“]”]Many designers from the best fashion maisons have already signed bespoke creations for Livia to wear on numerous red carpets alongside husband Colin Firth – but this collection is the first one to have been designed for the public. And what talent did it employ! The limited edition styles are by Christopher Bailey and Christopher KaneVictoria BeckhamErdem and Roland Mouret - and were all designed ”in accordance with GCC ethical criteria and produced to the highest sustainable standards”.

The collection was officially presented last night at a star-studded event, with the presence of Anna Wintour and a formal introduction by Natalie Massanet (founder of Net-a-Porter and current Chair of the British Fashion Council), who wore a dress made of Newlife fabric, derived from post-consumer recycled plastic bottles. Twenty percent of the proceeds will help finance Global Fund projects, to eliminate mother-to-child transmission of HIV in Africa.

LFW AW13 Special // Picks from the exhibitions

Posted in London Fashion Week on Thursday, February 28th, 2013

As you have read in all previous posts of this LFW AW13 Special, I attended all events where Slow fashion brands were involved. But I didn’t stop there. I also visited the Somerset House and Fashion Scout exhibitions at large, to have a complete overview of what the trends will be for the season, and also to find out about other brands that weren’t already on my list.

I did find a few very interesting ones. A couple of them (Blake LDN and Hellen Van Rees) do highlight their sustainability efforts. The other two (Negarin and Christopher Waller) don’t, but then proudly tell me of how they source their fabrics from the UK and Italy, and how all production is made in Britain.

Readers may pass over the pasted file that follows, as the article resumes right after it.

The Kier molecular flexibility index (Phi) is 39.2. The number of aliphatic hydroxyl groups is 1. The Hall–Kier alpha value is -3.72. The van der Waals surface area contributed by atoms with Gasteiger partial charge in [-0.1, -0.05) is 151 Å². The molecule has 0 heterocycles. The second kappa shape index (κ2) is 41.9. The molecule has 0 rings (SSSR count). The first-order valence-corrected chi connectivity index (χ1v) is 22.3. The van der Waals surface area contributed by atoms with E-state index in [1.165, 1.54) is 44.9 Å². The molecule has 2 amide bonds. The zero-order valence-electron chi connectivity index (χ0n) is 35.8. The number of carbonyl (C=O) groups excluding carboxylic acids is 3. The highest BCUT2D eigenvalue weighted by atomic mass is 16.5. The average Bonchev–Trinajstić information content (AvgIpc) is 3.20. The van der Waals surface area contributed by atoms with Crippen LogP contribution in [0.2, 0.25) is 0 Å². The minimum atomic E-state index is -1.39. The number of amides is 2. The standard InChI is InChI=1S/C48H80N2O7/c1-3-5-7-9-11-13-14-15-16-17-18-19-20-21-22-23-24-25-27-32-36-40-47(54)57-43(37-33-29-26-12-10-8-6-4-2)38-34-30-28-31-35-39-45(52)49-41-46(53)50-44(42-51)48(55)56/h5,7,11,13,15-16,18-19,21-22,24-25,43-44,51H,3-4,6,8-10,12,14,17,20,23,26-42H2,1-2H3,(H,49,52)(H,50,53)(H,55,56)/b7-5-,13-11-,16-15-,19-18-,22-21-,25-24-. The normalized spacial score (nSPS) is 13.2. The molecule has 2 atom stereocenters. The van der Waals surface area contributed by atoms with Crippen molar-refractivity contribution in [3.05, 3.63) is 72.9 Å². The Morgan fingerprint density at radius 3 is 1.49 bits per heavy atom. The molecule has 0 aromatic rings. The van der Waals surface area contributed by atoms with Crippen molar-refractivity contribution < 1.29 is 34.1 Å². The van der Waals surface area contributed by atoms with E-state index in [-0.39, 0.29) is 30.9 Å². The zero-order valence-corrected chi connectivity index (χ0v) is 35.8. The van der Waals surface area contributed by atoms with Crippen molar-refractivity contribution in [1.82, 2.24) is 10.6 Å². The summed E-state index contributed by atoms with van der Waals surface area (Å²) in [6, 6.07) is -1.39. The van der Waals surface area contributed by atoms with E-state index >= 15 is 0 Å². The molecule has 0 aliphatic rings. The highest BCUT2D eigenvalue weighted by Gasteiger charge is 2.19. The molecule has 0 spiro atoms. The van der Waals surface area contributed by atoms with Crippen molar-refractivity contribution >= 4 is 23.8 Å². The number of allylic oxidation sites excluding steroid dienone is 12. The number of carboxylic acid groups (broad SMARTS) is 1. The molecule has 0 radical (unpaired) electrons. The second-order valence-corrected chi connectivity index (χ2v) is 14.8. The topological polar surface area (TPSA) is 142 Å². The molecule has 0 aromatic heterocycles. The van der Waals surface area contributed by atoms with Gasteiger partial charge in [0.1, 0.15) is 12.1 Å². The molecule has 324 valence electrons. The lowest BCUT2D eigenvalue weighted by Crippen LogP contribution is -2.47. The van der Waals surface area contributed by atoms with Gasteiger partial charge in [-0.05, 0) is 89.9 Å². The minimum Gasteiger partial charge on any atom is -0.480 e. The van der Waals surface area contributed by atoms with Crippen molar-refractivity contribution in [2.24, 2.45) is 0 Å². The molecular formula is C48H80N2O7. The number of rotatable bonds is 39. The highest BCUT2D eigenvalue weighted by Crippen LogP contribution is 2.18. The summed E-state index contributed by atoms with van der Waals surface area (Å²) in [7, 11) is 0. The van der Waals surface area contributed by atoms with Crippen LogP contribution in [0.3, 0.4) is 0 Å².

While Hellen Van Rees has a more artistic and colourful approach, what I really appreciated about Blake LDN, Negarin and Christopher Waller were the simplicity, the clean lines, the graphic cuts and immaculate shapes. All perfect for a number of occasions, to be worn for work or events. That is, all I look for in a brand that I’d like to put in front of a client – and my clients are very often working women in search of quality and flattering pieces, that above all need to be versatile.

Negarin

The collection takes inspiration from the underground, anti-conformist 50s/60s vibe; silhouettes are slim and art house-y. As with all Negarin’s collections colours are vibrant and uplifting, with innocent neutrals meeting dynamic jewel-like tones to create a colour mood that works from day through night and takes the Negarin woman from one time zone to another. Negarin’s tailored pieces combine with fluid ones to meet the needs of every working woman’s wardrobe, with the interesting detail of a clever reversible twist. A trained artist and sculptor, Negarin Sadr weaves the story of her art into the medium of clothing, working with shapes. All garments are produced in the UK and fabrics are sourced in Europe.

Blake LDN

Heralding from London’s Central St Martins, Alice Ashby has previously worked as assistant knitwear designer at Rag & Bone in New York and co-founded luxury knitwear label The North Circular. She launched Blake LDN in Sept 2012. Blake LDN’s mission is to create contemporary knitwear that offers a more conscious alternative within the luxury market, with a focus on sound sourcing and manufacturing. AW13 was inspired by vintage ski images, adapting and creating a modern day take on the traditional chunky ski-knit, like new styles of bomber jackets, oversized boyfriend sweaters and chunky ribbed polo necks. Clashing hues of rich gold and bright neon framed with deep navys and army greens achieve a modern take on an everyday essential. Combining Merino wool, angora and Loro Piana cashmere this A/W collection is rich in texture, colour and pattern.